Last week, bassist Bob Whitlock had a chance to clear his good name. Back in the early 1950s, he introduced trumpeter Chet Baker to baritone saxophonist Gerry Mulligan in Los Angeles. Along with Chico Hamilton, they went on to form the original Gerry Mulligan Quartet, and the rest is history. But Bob has also been tagged over the years as the one who introduced Baker to heroin, which Bob refuted and clarified in his conversation with me. [Photo above: Substrat 10, 2002, Thomas Ruff]
Interestingly, this part of my interview series with Bob seems to have triggered the biggest email wave, with readers insisting that Bob still bore some responsibility for Chet's addiction. Others placed the blame on Charlie Parker—citing his use of heroin as a major influence on the musicians who admired him.
A few words...
First, I never bought into the notion that Parker's use of heroin convinced dozens of jazz musicians to get hooked themselves. I've always thought this analysis was merely a convenient way for people to rationalize the widespread use of drugs by seemingly brilliant artists. [Photo above: Peripher 130 (Berlin), 2004, by Andreas Tschersich]
People don't start habits because those they admire favor them. If that were the case, we'd all be into something bad. Each of us makes choices all day long, and there is a range of established psychological and inherited issues that trigger self-destructive behavior. Addiction isn't the result of friends or colleagues but of a brain's chemical mix.
Second, Baker's willful decision to try heroin was a matter of his own weakness and addictive personality, not Bob's own issues. Baker just happened to be with Bob when it all went down. There were dozens of great musicians on junk in L.A. in the early 1950s, and Baker interacted with all of them. Bob shouldn't feel guilty, and he certainly shouldn't be held accountable for someone else's bad decisions. [Photo above: Sun Bather, Palermo, 2007, Wim Wenders]
Chet Baker, like many top-ranked jazz musicians of his generation, was a brilliant artist. But like many of his peers, he had a weak personality, which isn't a crime. Jazz musicians in the '50s, by definition, were outcasts and fluent speakers of a secret language known as improvisation. To create the music we hear on recordings, one needed to be exceptional—and withdrawn.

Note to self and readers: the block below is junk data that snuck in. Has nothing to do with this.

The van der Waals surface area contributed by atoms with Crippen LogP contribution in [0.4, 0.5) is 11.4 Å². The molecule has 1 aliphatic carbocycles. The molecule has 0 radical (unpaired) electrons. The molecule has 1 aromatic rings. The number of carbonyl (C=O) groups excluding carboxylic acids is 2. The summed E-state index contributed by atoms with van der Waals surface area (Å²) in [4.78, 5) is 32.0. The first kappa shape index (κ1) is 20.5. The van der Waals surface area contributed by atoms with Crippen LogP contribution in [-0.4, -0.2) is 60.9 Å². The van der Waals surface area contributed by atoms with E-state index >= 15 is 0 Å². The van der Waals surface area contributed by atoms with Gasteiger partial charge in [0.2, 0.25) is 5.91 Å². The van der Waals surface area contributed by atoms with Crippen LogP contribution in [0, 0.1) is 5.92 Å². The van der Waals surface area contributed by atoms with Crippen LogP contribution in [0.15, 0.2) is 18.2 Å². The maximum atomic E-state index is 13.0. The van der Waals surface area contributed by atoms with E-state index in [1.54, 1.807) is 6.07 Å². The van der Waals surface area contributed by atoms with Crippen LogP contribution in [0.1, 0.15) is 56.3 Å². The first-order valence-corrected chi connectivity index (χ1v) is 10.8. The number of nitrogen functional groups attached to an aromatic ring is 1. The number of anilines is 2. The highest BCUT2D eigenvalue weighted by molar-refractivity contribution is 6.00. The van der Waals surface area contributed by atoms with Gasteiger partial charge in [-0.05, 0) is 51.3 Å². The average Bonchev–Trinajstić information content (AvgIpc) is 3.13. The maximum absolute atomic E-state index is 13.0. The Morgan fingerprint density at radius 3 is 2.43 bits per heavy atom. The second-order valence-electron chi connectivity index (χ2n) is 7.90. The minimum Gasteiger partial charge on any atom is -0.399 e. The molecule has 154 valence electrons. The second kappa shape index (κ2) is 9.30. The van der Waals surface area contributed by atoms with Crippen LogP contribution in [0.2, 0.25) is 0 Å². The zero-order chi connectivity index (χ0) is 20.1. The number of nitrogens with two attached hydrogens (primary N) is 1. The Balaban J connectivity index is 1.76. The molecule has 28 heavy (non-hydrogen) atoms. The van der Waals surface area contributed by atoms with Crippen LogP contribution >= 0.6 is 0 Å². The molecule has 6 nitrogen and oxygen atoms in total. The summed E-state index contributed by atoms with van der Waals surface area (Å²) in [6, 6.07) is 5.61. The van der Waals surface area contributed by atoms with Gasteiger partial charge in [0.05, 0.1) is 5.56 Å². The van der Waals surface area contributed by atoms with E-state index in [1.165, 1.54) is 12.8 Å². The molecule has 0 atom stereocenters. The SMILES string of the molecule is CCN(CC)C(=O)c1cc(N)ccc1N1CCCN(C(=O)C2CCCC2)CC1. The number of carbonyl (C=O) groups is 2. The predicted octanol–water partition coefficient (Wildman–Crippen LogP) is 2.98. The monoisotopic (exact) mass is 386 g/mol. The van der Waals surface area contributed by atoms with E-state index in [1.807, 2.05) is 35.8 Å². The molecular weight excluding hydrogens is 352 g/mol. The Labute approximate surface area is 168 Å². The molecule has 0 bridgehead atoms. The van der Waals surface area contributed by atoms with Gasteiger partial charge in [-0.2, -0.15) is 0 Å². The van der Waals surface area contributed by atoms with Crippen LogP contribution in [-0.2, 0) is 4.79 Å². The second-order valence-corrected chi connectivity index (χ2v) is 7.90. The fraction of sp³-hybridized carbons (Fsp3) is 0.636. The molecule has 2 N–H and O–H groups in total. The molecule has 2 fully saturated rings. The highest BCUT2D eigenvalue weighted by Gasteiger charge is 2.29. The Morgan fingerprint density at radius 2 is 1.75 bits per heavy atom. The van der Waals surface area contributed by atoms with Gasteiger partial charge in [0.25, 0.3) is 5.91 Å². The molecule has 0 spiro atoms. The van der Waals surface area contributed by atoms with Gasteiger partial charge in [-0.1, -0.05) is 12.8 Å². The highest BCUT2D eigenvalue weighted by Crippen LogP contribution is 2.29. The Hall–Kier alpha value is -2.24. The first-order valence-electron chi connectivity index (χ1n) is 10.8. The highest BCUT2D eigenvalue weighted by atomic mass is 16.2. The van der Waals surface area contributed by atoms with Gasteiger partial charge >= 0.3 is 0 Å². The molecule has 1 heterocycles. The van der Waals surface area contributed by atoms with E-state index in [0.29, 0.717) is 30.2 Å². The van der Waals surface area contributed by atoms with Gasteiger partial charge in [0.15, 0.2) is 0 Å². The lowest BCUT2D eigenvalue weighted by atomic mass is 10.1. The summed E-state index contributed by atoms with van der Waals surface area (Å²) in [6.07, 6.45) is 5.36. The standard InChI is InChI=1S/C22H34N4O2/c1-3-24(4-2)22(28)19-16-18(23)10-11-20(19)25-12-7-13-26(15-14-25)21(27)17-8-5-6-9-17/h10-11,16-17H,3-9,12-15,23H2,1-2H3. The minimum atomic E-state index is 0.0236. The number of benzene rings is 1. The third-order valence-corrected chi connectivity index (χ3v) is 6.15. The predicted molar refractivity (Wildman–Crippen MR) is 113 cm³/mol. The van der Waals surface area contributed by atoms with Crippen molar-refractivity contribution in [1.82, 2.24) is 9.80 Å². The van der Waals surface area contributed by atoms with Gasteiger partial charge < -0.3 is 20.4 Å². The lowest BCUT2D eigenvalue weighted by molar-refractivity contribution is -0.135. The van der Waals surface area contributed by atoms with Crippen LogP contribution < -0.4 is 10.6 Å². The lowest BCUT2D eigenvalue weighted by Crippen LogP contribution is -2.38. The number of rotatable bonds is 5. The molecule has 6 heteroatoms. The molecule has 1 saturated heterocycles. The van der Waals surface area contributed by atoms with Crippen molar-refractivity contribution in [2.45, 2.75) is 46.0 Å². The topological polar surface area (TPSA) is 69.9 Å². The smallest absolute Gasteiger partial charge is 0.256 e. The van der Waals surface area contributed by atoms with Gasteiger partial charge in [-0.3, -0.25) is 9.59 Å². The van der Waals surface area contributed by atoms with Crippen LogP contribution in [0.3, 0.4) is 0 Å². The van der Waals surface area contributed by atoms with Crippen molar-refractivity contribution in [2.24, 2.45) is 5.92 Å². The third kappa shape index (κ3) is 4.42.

Hence, the music itself often attracted those who were both extraordinary and tormented, anti-social and troubled for reasons ranging from inherited biological stuff to a lousy family life. This isn't a knock. It's an observation. [Photo above: Ein-Fuß-Gänger, 1950, by Otto Steinert (1915-1978)]
Game-changing artists are different from the rest of us. Commitment, self-focus and a rejection of traditional and established values is part of their profile and modus operandi.
Where does this leave us? The use of drugs by jazz musicians owes much to the types of people who were drawn to the music. Chet Baker's use of heroin wasn't Bob's fault. Or Charlie Parker's fault. Both Bob and Chet had issues—as did Parker. It's why they became jazz musicians in the first place. The beauty you hear coming through your speakers is the music of issues—or the way great artists with issues expressed themselves. Enjoy. [Photo above: Photogram, ca.1923-25, by Laszlo Moholy-Nagy (1895-1946)]
Buddy Rich Kickstarter documentary. As you can see in the right-hand column under "Kickstarter" (higher up), Brian Morgan and Cathy Rich (Buddy Rich's daughter) are hoping to raise sufficient funds to make a documentary on drummer Buddy Rich. Here's the executive and creative lineup: Cathy Rich (producer), Brian Morgan (producer and director) and Alex Kluft (assistant director).
You can donate to help them make the film by clicking on the Kickstarter video box embedded in the right-hand column or by going here. Donated funds are automatically returned if the team does not make its stated financial goal by its self-imposed deadline. If you dig Buddy, at least hear-out their video pitch.
For those interested in placing a Kickstarter ad at JazzWax, email me at email@example.com for a rate.
Stan Kenton fan club. Ken Bordon of Toronto sent along the following photo and an explanation...
"Here are a few Club Kenton members from 1950 at Massey Hall in Toronto, Canada. It was taken on Thursday March 30, during Kenton's Innovations in Modern Music for 1950 concert.
"I should have stayed home to study for an exam. I didn't and flunked. But I'm not sorry. That's me, second from the right."
Oddball album cover of the week. When you see covers like this one, you wonder whether art directors back then created them just to get girlfriends—or girls they were wooing—into the limelight. Sort of the proverbial producer's couch among the darkroom set. Not sure why the focus needed to be a Breakfast at Tiffany's swell and her chauffeur rather than musicians. Or why, given her social status, she even had to be there, since the driver could have picked up the junk on his own. Did he just light her cigarette with a blow torch?